Morgan Tait is the NZ Herald's police reporter.

Sex offenders caught trying to work with NZ kids

New compulsory vetting has caught 156 potential children's workers with violent and sexual criminal pasts. PHOTO/FILE
New compulsory vetting has caught 156 potential children's workers with violent and sexual criminal pasts. PHOTO/FILE

Compulsory new checks have stopped 156 people from working with children after their violent and sexual criminal pasts were flagged.

Police vetted the applications of 194,218 people applying to work with children in the first year since the Vulnerable Children Act came into effect on July 1, 2015.

The process checks for 40 violent and sexual offences on a person's criminal record and is now compulsory for anyone who works with children in state-funded organisations.

Information supplied to the Herald by New Zealand Police under the Official Information Act showed that 156 applicants had one or more of the specified offences on their records.

Police Vetting Services Manager Senior Sergeant Bruce Mackay said police were unable to reveal the offences that had shown up, but that overall the rate was considered low.

The vetting process is being rolled out over five years with new employees the first to be checked, and all employees - including those already working with children - to be vetted by 2019.

However, some schools have already applied the practise to volunteers such as parents helpers attending school camps.

Principals' Federation police and education partnership representative, Perry Rush, said the 156 applicants caught through the system was good news for the industry.

"First and foremost it is good news - we are very interested in keeping children safe, that is fundamental," he said. However, the number of failed applications was worrying.

"It is really, really concerning. It's good that there is an improvement in picking these people up."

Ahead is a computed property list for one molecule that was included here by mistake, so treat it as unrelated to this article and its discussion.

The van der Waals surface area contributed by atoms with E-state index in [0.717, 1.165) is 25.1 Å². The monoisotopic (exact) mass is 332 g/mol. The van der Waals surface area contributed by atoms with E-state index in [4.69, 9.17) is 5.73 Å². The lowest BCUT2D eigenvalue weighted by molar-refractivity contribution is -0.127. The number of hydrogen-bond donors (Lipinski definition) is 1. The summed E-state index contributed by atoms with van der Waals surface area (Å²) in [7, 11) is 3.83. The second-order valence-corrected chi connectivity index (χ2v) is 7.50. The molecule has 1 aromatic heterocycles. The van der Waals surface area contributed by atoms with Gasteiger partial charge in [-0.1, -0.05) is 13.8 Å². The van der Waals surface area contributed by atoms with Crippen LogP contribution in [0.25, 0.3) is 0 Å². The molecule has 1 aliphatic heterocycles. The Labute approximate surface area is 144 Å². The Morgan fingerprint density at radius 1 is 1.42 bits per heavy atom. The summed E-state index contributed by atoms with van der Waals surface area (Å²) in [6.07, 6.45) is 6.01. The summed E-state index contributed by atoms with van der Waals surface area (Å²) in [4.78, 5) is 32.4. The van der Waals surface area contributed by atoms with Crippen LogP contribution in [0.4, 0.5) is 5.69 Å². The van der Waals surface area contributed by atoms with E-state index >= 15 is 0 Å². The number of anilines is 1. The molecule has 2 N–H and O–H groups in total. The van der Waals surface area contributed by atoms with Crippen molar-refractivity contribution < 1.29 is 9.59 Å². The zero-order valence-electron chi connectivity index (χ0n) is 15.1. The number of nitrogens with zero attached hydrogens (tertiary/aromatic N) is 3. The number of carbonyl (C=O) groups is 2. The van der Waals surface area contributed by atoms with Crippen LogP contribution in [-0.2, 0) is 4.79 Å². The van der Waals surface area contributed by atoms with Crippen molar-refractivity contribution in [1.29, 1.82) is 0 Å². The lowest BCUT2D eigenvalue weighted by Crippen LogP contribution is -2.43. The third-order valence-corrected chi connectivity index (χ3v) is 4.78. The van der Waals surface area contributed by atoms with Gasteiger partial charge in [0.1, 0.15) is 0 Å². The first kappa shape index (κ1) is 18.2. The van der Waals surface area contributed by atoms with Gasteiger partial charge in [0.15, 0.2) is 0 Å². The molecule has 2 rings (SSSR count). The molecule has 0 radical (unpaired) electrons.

The new legislation had "started a conversation" at schools around the country about taking extra steps to ensure children's safety, said Rush.

"Schools are choosing to police vet parents going on school camp etcetera. The clear message is that if there is an adult that has access to students in an education setting, we want them to be vetted."

"There are now far more robust, thorough and consistent processes in place that specifically focus on detecting and preventing potential offenders from gaining access to children."
Bruce Mackay, Police Vetting Services Manager

Riverdale School in Palmerston North was one of those that had mandatory police vetting for parents attending school camps, said principal Debra Peck.

"It just makes sense, it is an area that could potentially be a risk, so we thought let's eliminate that risk. I know quite a few other schools in our region also do them.

"It's honestly not a big deal, it is just part of a parent putting their hand up for going to camp and there has been no drama whatsoever."

None of the applications had returned anything, she said.

Mackay said that the information could not be broken down to reveal the location of applicants, their age, gender and work classification.

The new system had made Kiwi children much safer, he said.

"There are now far more robust, thorough and consistent processes in place that specifically focus on detecting and preventing potential offenders from gaining access to children."

Mackay said extra staff had been hired to help process all the applications, that had a wait time of up to seven weeks at one point.

That had reduced to 21 working days, he said.

COMPULSORY POLICE VETTING
• Introduced under the Vulnerable Children's Act and began on July 1, 2015
• Checks people working with children for over 40 violent and sexual offences
• Being rolled out across 280,000 prospective and existing employees until 2019
• Must be re-done every three years
• In the first year, 194,218 applications were checked
• Of those, 156 contained one or more specified offences

- NZ Herald

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